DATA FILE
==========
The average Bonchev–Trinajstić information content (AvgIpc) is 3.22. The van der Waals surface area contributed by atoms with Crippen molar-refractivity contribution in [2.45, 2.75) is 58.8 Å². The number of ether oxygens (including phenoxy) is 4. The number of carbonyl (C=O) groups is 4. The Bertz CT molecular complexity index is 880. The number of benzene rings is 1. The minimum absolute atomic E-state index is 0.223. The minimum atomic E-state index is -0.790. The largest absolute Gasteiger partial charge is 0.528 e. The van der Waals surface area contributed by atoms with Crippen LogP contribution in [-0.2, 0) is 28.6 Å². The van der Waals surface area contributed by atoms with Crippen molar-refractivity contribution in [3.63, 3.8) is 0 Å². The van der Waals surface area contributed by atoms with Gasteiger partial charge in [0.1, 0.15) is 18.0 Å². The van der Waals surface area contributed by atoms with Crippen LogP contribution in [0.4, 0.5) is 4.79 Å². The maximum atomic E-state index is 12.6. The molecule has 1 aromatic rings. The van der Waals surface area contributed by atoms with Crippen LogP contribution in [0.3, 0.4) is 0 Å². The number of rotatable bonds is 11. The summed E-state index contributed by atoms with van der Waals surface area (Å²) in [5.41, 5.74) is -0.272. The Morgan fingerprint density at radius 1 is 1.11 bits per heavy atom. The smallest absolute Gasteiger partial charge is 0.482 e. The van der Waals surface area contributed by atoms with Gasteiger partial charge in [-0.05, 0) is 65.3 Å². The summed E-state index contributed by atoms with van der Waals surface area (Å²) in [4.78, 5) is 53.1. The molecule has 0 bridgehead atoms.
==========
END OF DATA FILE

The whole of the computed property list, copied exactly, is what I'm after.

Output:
The average Bonchev–Trinajstić information content (AvgIpc) is 3.22. The van der Waals surface area contributed by atoms with Crippen molar-refractivity contribution in [2.45, 2.75) is 58.8 Å². The number of ether oxygens (including phenoxy) is 4. The number of carbonyl (C=O) groups is 4. The Bertz CT molecular complexity index is 880. The number of benzene rings is 1. The minimum absolute atomic E-state index is 0.223. The minimum atomic E-state index is -0.790. The largest absolute Gasteiger partial charge is 0.528 e. The van der Waals surface area contributed by atoms with Crippen LogP contribution in [-0.2, 0) is 28.6 Å². The van der Waals surface area contributed by atoms with Crippen molar-refractivity contribution in [3.63, 3.8) is 0 Å². The van der Waals surface area contributed by atoms with Gasteiger partial charge in [0.1, 0.15) is 18.0 Å². The van der Waals surface area contributed by atoms with Crippen LogP contribution in [0.4, 0.5) is 4.79 Å². The maximum atomic E-state index is 12.6. The molecule has 1 aromatic rings. The van der Waals surface area contributed by atoms with Crippen LogP contribution in [0.3, 0.4) is 0 Å². The number of rotatable bonds is 11. The summed E-state index contributed by atoms with van der Waals surface area (Å²) in [5.41, 5.74) is -0.272. The Morgan fingerprint density at radius 1 is 1.11 bits per heavy atom. The smallest absolute Gasteiger partial charge is 0.482 e. The van der Waals surface area contributed by atoms with Gasteiger partial charge in [-0.05, 0) is 65.3 Å². The summed E-state index contributed by atoms with van der Waals surface area (Å²) in [4.78, 5) is 53.1. The molecule has 0 bridgehead atoms.